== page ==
Watch CBS News

The best times to get a reverse mortgage

Senior woman embracing man in front of door
A reverse mortgage may (or may not) make sense depending on the timing of the loan. Getty Images

According to the latest Consumer Price Index report, inflation once again ticked upward in March. Persistent inflation makes it challenging for Americans to manage their expenses, and that's especially true for seniors who are no longer in the workforce or are living on fixed incomes.

On top of that, elevated interest rates, combined with limited retirement income, make it harder for seniors to qualify for home equity loans and other forms of financing to ease their burden. In this environment, many seniors are turning to alternatives, such as reverse mortgages, to borrow money.

A reverse mortgage can help qualified homeowners convert some of their home's equity into much-needed cash to pay off debt or live more financially secure in retirement. While reverse mortgages aren't for everybody, they can be beneficial in certain situations. 

Compare your top reverse mortgage loan options online today.

The best times to get a reverse mortgage

Let's examine a few of the best times to consider getting a reverse mortgage.

When you don't have enough income to pay your bills

Many seniors have significant equity in their homes after paying down their mortgage over time, especially if home values have increased. Unfortunately, many of these same seniors struggle to meet monthly expenses.

"A reverse mortgage is tailored precisely for situations like this," says Rose Krieger, senior home loan specialist at Churchill Mortgage. "It eliminates the requirement of monthly mortgage payments, offering borrowers potential cash returns or a line of credit based on their equity."

"The best part is you do not have to make any monthly payments, and you will never owe the lender more than the value of your home. You pay off the reverse mortgage on the home when you sell or through your estate when you pass," Rebecca Awram, a mortgage advisor at Axiom Mortgage Solutions and Seniors Lending CentreMortgage Advisor at Seniors Lending Centre, notes.

Explore how a reverse mortgage could benefit you during retirement.

When your home equity is greater than your loan balance

A qualified homeowner can use proceeds from a reverse mortgage for several reasons, such as:

  • To receive supplemental income during retirement
  • To access your home equity without the immediate need to sell your home
  • To pay off debt, cover medical expenses, fund home renovations or meet other financial needs
  • To create room in your budget for unexpected expenses and financial emergencies

You can even use a reverse mortgage to pay off your home loan. 

"When a borrower closes on their reverse mortgage, the first thing that happens is any existing mortgages are paid off," says Michelle White, a former loan officer and current national mortgage expert at The CE Shop. "The borrower can then access any remaining equity. The equity can be disbursed in a lump sum or regular monthly payments. The borrower may choose to establish a line of credit or choose a combination of any of these disbursement types based on their financial goals and needs."

When you don't have beneficiaries

A reverse mortgage may be a better option for seniors to tap into home equity for their financial needs if they don't have beneficiaries. In this case, they don't have to consider beneficiaries' interests or preserve the home's value for an inheritance.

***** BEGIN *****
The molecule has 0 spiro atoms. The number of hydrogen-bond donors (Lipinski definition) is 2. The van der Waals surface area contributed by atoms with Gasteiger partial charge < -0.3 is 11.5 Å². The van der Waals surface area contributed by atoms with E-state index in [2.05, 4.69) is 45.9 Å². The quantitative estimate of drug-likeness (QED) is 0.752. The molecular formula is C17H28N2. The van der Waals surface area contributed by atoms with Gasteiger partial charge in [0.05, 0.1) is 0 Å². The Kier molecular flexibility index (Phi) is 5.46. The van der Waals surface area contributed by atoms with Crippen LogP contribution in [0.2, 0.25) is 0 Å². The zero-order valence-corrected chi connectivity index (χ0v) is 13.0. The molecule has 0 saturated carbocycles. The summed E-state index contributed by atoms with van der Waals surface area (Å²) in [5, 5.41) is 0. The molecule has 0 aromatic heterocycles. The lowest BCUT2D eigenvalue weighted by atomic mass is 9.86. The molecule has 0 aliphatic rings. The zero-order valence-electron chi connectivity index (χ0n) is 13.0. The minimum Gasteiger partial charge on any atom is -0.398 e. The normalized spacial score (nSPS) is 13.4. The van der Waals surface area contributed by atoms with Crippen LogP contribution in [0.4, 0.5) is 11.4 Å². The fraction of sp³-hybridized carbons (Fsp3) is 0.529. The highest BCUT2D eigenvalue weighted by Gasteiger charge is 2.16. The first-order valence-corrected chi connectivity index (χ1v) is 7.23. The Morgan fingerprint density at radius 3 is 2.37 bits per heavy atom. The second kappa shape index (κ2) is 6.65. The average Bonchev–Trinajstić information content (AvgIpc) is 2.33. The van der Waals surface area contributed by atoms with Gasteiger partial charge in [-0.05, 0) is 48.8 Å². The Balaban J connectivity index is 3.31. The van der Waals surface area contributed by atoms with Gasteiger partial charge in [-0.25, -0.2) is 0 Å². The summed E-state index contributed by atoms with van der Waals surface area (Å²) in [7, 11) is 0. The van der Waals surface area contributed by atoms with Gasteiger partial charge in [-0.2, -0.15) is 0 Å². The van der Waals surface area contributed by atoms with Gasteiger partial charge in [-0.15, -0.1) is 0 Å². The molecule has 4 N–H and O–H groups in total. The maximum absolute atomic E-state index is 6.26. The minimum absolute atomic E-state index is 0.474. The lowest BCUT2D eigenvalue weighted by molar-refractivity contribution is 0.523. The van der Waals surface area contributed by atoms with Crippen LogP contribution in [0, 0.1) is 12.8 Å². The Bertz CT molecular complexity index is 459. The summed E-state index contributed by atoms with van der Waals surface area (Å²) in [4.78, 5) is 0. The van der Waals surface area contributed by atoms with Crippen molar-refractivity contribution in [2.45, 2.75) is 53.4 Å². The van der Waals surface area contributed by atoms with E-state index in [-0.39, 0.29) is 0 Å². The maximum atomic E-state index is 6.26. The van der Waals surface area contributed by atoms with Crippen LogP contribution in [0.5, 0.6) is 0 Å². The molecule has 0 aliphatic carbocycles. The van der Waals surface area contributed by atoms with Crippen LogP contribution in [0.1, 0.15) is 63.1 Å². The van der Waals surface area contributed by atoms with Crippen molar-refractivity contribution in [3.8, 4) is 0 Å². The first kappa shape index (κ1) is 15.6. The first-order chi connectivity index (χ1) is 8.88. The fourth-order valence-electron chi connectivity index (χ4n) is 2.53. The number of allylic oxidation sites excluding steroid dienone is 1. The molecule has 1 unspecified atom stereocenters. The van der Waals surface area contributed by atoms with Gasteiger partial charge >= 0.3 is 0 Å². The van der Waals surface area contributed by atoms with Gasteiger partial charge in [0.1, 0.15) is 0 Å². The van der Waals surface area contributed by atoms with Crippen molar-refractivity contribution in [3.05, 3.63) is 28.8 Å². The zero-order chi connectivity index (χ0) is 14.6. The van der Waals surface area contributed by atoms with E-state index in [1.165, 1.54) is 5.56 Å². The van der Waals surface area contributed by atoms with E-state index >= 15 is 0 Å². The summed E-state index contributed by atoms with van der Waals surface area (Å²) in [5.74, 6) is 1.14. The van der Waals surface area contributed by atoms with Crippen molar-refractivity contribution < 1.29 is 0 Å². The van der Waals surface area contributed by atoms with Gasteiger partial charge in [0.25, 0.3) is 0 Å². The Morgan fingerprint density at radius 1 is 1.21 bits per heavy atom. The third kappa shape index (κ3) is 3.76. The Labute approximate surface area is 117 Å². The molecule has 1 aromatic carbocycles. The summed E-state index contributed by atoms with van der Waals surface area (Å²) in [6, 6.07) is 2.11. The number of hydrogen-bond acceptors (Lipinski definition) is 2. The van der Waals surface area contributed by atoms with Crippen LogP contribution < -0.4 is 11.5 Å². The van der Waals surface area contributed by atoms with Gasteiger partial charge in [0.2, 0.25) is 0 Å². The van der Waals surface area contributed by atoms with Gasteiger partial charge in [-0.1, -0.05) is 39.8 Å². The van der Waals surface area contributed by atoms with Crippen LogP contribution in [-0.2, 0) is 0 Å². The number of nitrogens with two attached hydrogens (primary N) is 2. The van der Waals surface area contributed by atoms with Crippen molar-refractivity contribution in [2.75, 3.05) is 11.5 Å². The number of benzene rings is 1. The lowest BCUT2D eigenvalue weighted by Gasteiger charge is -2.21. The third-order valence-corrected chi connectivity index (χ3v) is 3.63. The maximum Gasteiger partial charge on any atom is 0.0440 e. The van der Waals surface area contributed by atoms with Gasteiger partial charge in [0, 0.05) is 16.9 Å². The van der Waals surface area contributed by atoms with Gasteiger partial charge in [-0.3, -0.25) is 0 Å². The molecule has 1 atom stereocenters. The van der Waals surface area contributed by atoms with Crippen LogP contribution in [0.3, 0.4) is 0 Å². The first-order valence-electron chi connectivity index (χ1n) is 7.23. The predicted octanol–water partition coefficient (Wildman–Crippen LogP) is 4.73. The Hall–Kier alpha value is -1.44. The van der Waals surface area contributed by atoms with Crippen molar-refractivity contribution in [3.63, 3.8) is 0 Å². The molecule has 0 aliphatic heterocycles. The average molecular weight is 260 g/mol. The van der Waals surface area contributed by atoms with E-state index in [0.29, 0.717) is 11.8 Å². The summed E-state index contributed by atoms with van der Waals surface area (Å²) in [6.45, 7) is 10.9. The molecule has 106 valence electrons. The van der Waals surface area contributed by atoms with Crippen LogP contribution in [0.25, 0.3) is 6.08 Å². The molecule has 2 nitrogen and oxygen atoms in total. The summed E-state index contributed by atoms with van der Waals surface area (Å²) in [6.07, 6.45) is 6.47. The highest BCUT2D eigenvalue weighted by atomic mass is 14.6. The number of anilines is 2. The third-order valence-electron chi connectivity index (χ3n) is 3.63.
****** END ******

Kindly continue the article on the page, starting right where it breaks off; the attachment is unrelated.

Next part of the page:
"A senior without beneficiaries will not have to worry about planning who will pay off the reverse mortgage after they pass as if you inherit a property with a reverse mortgage, it is your responsibility to pay it back," Awram says.

When a reverse mortgage may not be a good idea

While these mortgages can benefit seniors in a variety of ways, it's critical to understand the downsides of reverse mortgages before proceeding with one. Everyone's financial situation is unique, after all, and a reverse mortgage may not be suitable for all situations.

For example, you might not want a reverse mortgage if you or your spouse is younger than age 62. All borrowers on a reverse mortgage must be at least 62 years old to qualify. If one borrower's age is below the threshold, they may have to be removed from the property deed so the older borrower can qualify for the reverse mortgage. However, this can be a risky move since mortgage disbursements will stop once the older borrower passes away, and they might lose the home if they can't pay off the loan.

And, a reverse mortgage may not be ideal if you can't keep up with ongoing homeownership costs. While you're not usually required to make monthly payments on your reverse mortgage, you do have to properly maintain your home and pay property taxes, homeowners association dues and other property-related expenses. Failing to do so or living away from the home for 12 months or longer could cause the lender to foreclose on your property.

The bottom line

Taking out a mortgage is a serious decision, so it's crucial to consider the benefits and downsides before getting a reverse mortgage. You might consider consulting your financial advisor or tax accountant to make sure a reverse mortgage aligns with your overall financial plan and goals.

However, a reverse mortgage may be a good option in certain situations because it allows you to access your home's equity as cash to reduce strain on your budget and achieve a more financially stable retirement. So, it may be wise to get quotes from several of the best reverse mortgage companies to find the option that most fits your needs.

View CBS News In
CBS News App Open
Chrome Safari Continue
Be the first to know
Get browser notifications for breaking news, live events, and exclusive reporting.